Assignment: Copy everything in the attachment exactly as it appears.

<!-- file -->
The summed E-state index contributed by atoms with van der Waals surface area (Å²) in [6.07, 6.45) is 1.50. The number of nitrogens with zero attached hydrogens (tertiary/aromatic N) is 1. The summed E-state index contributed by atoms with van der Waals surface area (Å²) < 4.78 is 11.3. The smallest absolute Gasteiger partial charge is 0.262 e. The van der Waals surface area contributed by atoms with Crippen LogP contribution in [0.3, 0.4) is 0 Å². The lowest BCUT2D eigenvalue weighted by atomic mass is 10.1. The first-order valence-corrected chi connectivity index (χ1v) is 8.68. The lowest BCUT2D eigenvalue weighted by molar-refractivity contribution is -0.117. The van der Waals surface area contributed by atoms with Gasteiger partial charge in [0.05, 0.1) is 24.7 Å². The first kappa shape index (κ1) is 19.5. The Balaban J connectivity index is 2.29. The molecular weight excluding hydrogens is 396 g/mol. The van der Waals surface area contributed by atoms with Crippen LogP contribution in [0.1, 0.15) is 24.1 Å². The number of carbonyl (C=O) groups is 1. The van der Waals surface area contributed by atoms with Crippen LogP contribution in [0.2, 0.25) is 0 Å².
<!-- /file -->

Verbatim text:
The summed E-state index contributed by atoms with van der Waals surface area (Å²) in [6.07, 6.45) is 1.50. The number of nitrogens with zero attached hydrogens (tertiary/aromatic N) is 1. The summed E-state index contributed by atoms with van der Waals surface area (Å²) < 4.78 is 11.3. The smallest absolute Gasteiger partial charge is 0.262 e. The van der Waals surface area contributed by atoms with Crippen LogP contribution in [0.3, 0.4) is 0 Å². The lowest BCUT2D eigenvalue weighted by atomic mass is 10.1. The first-order valence-corrected chi connectivity index (χ1v) is 8.68. The lowest BCUT2D eigenvalue weighted by molar-refractivity contribution is -0.117. The van der Waals surface area contributed by atoms with Gasteiger partial charge in [0.05, 0.1) is 24.7 Å². The first kappa shape index (κ1) is 19.5. The Balaban J connectivity index is 2.29. The molecular weight excluding hydrogens is 396 g/mol. The van der Waals surface area contributed by atoms with Crippen LogP contribution in [0.1, 0.15) is 24.1 Å². The number of carbonyl (C=O) groups is 1. The van der Waals surface area contributed by atoms with Crippen LogP contribution in [0.2, 0.25) is 0 Å².